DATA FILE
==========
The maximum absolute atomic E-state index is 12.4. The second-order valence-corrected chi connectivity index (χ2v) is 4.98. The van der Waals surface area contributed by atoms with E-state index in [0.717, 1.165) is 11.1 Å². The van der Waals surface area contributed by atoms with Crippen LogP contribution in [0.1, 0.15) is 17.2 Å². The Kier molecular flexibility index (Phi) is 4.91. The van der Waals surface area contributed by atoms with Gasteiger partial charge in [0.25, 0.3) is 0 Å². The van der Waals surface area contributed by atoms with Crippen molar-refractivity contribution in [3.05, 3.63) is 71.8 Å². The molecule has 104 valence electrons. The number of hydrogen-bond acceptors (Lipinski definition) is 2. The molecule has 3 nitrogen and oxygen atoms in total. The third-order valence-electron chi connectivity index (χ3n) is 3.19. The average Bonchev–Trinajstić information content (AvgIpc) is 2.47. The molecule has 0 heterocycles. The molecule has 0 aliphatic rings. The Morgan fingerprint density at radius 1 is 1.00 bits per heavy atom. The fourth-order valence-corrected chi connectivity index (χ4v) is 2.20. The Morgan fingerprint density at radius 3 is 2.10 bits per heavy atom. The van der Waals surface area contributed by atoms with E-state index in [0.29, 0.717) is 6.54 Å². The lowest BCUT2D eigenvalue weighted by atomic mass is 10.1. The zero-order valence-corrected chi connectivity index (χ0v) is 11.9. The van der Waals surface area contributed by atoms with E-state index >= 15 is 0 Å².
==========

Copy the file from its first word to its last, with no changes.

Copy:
The maximum absolute atomic E-state index is 12.4. The second-order valence-corrected chi connectivity index (χ2v) is 4.98. The van der Waals surface area contributed by atoms with E-state index in [0.717, 1.165) is 11.1 Å². The van der Waals surface area contributed by atoms with Crippen LogP contribution in [0.1, 0.15) is 17.2 Å². The Kier molecular flexibility index (Phi) is 4.91. The van der Waals surface area contributed by atoms with Gasteiger partial charge in [0.25, 0.3) is 0 Å². The van der Waals surface area contributed by atoms with Crippen molar-refractivity contribution in [3.05, 3.63) is 71.8 Å². The molecule has 104 valence electrons. The number of hydrogen-bond acceptors (Lipinski definition) is 2. The molecule has 3 nitrogen and oxygen atoms in total. The third-order valence-electron chi connectivity index (χ3n) is 3.19. The average Bonchev–Trinajstić information content (AvgIpc) is 2.47. The molecule has 0 heterocycles. The molecule has 0 aliphatic rings. The Morgan fingerprint density at radius 1 is 1.00 bits per heavy atom. The fourth-order valence-corrected chi connectivity index (χ4v) is 2.20. The Morgan fingerprint density at radius 3 is 2.10 bits per heavy atom. The van der Waals surface area contributed by atoms with E-state index in [0.29, 0.717) is 6.54 Å². The lowest BCUT2D eigenvalue weighted by atomic mass is 10.1. The zero-order valence-corrected chi connectivity index (χ0v) is 11.9. The van der Waals surface area contributed by atoms with E-state index >= 15 is 0 Å².